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Strategies for Signal Timing and Coordination for Bicycle Progression
Civil and Environmental Engineering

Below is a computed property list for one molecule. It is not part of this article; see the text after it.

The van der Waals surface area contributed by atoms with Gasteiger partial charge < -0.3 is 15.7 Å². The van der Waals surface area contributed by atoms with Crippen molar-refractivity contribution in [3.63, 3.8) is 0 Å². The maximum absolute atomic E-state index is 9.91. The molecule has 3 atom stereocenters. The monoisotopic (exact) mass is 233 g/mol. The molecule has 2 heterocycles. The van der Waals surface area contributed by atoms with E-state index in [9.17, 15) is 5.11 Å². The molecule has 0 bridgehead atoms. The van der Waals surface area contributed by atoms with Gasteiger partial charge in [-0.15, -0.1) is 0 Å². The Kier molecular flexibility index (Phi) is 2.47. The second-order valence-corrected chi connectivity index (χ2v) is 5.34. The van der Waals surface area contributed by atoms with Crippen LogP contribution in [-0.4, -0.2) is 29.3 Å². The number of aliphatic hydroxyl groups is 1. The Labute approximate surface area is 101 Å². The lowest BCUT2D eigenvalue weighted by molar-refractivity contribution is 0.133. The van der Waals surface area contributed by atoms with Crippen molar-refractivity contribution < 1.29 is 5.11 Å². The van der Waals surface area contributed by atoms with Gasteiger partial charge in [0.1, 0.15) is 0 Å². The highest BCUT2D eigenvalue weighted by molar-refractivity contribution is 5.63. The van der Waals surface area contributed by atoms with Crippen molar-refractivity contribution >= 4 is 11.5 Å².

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Current signal timing practices in the United States typically give vehicles the highest priority which can make travel by other modes challenging or time consuming. Bicycles are an example of these other modes that are not often prioritized. Due to their generally slow speeds, cyclists typically cannot keep up with timing plans designed for vehicle speeds. This can lead to increased stops and delays, souring the cycling experience.In places that do accommodate cyclists like the Netherlands, standard practice is to coordinate signals by designing for bicycle speeds. In the US, cities like Portland, OR and San Francisco, CA have adopted this practice in places, lowering speed limits and coordinating for bikes, and have become known for their relatively high numbers of cyclists. The other approach to this problem is to keep vehicles at their own speeds, but to also consider bicycle progression. Due to its complexity, this approach is much less popular. At the time of this research, there are few papers or case studies taking this approach. This research looks into the second approach of coordinating with vehicles and bicycles traveling at different speeds. The effort of this research can be divided into a conceptual method and an empirical method. The first method uses the relationship between vehicle and bicycle speeds to determine optimal cycle lengths or split lengths to create bandwidth for both speeds. This conceptual method calculates precise timing parameters that can provide ideal results. However, the calculated parameters may not reasonably serve intersection demand and thus, this method is limited by whether road segment lengths and mode speeds produce useable values. The second method is a brute force approach that takes timing plans and empirically grades them on potential for vehicle and bicycle progression based on timing inputs and expected travel results. This grade is representative of the overall quality of a plan for both vehicle and bicycle progression and can quickly be compared with other plans. The grading was calibrated with simulation done using Vissim for the Center St corridor in Reno, Nevada. Previous signal timing practices typically coordinated for one mode and then adjusted where possible to improve progression for the other, making the second an afterthought in terms of the timing and performance. This research provides a method for designing signal timing while looking at both modes simultaneously for fairer treatment. Provided the calculated timing parameters are sufficient for demand, the first method gives values that can guarantee similar vehicle and bicycle progression, but the second method is more widely applicable and can be used if the requirements for the first method are not met. It is recommended to use the first method, the TTD-Cycle method, if applicable but the second, TSD Performance Estimator, serves as a generally applicable backup.